Patriotism in the Trump Era

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Patriotism in the Trump Era

"Protest, too often, has been deemed unpatriotic."

Donald Trump's presidency has inspired millions to protest his policies on immigration, women's rights, healthcare and other issues.  (Photo: Adam Fagen/Flickr/cc)

In one of his first official acts upon taking office, President Trump designated the day of his inauguration a "National Day of Patriotic Devotion." While it's not unusual for incoming presidents to issue symbolic proclamations, Trump's choice of words reflected the extreme nationalism of a White House that "seriously considered" an inaugural parade with military tanks rolling down the streets of Washington, D.C. "A new national pride stirs the American soul and inspires the American heart," he proclaimed.

As George Orwell once wrote, however, "Nationalism is not to be confused with patriotism." And nearly six months into Trump's presidency, it seems especially fitting on this Fourth of July to reflect on the meaning of patriotism and to consider how one can be patriotic during such deeply troubling times for the country.

Throughout our history, American patriotism too commonly has been associated with uniform praise for the military and uncritical support for war, along with a visceral belief in America's "greatness" that provided the rhetorical foundation for Trump's campaign. Especially in times of conflict—from the Spanish-American War to Vietnam to Iraq and Afghanistan — those who dare to dissent have frequently met with public scorn and shouts of disloyalty. Protest, too often, has been deemed unpatriotic.

But there is also a different view, which defines patriotism as working to ensure the country lives up to its highest ideals. That view inspired the Nation magazine, which has amplified dissenting voices ever since its founding by abolitionists, to publish a special issue on patriotism for its 125th anniversary in July 1991. As the dust was settling on the Persian Gulf War, dozens of progressive writers, activists, scholars and leaders shared personal reflections on the topic, many of which feel particularly relevant today.

The Rev. Jesse Jackson, for example, linked patriotism to the fight against oppression. "America at its best guarantees opportunity," he argued, "and so fighting to expand the horizons of oppressed people is an act of patriotism." Noting that real patriotism is not always popular, especially among the elite, he wrote that "true patriots invariably disturb the comfortable and comfort the disturbed, and are persecuted in their lifetimes even as their accomplishments are applauded after their deaths." And he made it clear that empty displays of patriotism are no substitute for unwavering devotion to progress, saying, "We must never relinquish our sense of justice for a false sense of national pride."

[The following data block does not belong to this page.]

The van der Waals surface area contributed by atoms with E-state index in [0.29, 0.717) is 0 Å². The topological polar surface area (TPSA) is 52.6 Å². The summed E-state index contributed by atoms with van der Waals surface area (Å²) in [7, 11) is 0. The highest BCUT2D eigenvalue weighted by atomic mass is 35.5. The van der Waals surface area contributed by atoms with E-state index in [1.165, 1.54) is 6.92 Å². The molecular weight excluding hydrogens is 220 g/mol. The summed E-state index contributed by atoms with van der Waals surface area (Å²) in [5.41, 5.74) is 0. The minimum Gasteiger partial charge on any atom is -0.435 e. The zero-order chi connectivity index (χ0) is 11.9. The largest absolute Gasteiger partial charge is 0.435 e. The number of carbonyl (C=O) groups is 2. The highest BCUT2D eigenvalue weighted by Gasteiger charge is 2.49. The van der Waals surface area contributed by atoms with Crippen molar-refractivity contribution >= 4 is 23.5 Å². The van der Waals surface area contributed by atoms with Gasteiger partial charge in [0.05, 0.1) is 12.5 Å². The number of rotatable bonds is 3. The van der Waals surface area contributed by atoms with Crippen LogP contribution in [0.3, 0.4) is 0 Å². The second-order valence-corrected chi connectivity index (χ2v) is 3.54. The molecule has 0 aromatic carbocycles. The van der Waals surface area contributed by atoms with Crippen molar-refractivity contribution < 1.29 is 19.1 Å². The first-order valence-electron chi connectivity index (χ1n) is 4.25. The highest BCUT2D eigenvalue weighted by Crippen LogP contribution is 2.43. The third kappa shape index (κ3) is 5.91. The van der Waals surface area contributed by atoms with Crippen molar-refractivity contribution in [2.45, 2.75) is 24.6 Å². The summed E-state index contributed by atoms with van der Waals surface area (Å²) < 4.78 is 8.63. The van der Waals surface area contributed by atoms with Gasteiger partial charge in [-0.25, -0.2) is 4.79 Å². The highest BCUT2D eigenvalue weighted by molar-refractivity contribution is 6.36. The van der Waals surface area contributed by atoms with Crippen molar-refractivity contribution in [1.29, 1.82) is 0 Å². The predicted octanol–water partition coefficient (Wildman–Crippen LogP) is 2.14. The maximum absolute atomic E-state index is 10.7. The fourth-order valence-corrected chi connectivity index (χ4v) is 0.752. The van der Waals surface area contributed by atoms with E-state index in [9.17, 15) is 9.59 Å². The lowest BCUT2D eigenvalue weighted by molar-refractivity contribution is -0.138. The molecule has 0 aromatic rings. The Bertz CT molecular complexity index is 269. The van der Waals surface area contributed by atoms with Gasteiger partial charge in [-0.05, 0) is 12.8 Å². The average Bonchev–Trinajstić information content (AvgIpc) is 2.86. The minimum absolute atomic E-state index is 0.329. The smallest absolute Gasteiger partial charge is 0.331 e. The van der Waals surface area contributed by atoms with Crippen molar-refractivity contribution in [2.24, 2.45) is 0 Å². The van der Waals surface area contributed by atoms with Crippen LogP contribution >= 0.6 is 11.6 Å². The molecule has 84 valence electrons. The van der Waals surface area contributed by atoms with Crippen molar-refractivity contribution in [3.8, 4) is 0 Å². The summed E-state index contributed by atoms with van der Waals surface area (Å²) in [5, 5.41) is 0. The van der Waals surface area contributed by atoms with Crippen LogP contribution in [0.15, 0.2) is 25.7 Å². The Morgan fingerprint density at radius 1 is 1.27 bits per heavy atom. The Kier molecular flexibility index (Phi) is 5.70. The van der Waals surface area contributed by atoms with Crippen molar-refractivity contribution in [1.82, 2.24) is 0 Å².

Similarly, Texas columnist Molly Ivins reminded us that there is more to patriotism than flag-waving and fireworks. "I believe that patriotism is best expressed in our works, not our parades," she wrote. "We are the heirs of the most magnificent political legacy any people has ever been given." 'We hold these truths to be self-evident . . . ' It is the constant struggle to protect and enlarge that legacy, to make sure that it applies to all citizens, that patriotism lies.

Today, that struggle has taken on a renewed sense of urgency. The ongoing efforts to weaken access to health care, gut environmental protections, roll back voting rights, restrict immigration and ban travel from Muslim-majority countries (among other policies) constitute a full-blown assault on the rights to life and liberty envisioned in the Declaration of Independence. For many Americans, the pursuit of happiness is getting harder every day.

Yet in the face of such threats, it is inspiring to see millions of people nationwide engaging in the political process, many for the first time in their lives, and making their voices heard. In the resistance to Trump, we see clearly the resilience that has enabled Americans to overcome dark chapters in our country’s past. In the growing movements demanding justice and equality for all, we see the hard work of patriotism flourishing all around us.

"In times of crisis," the historian Eric Foner wrote after the Sept. 11, 2001, attacks, "the most patriotic act of all is the unyielding defense of civil liberties, the right to dissent and equality before the law for all Americans." This is one of those times.

Katrina vanden Heuvel

Katrina vanden Heuvel

Katrina vanden Heuvel is an American editor and publisher. She is the editor, publisher, and part-owner of the magazine The Nation. She has been the magazine's editor since 1995.

 

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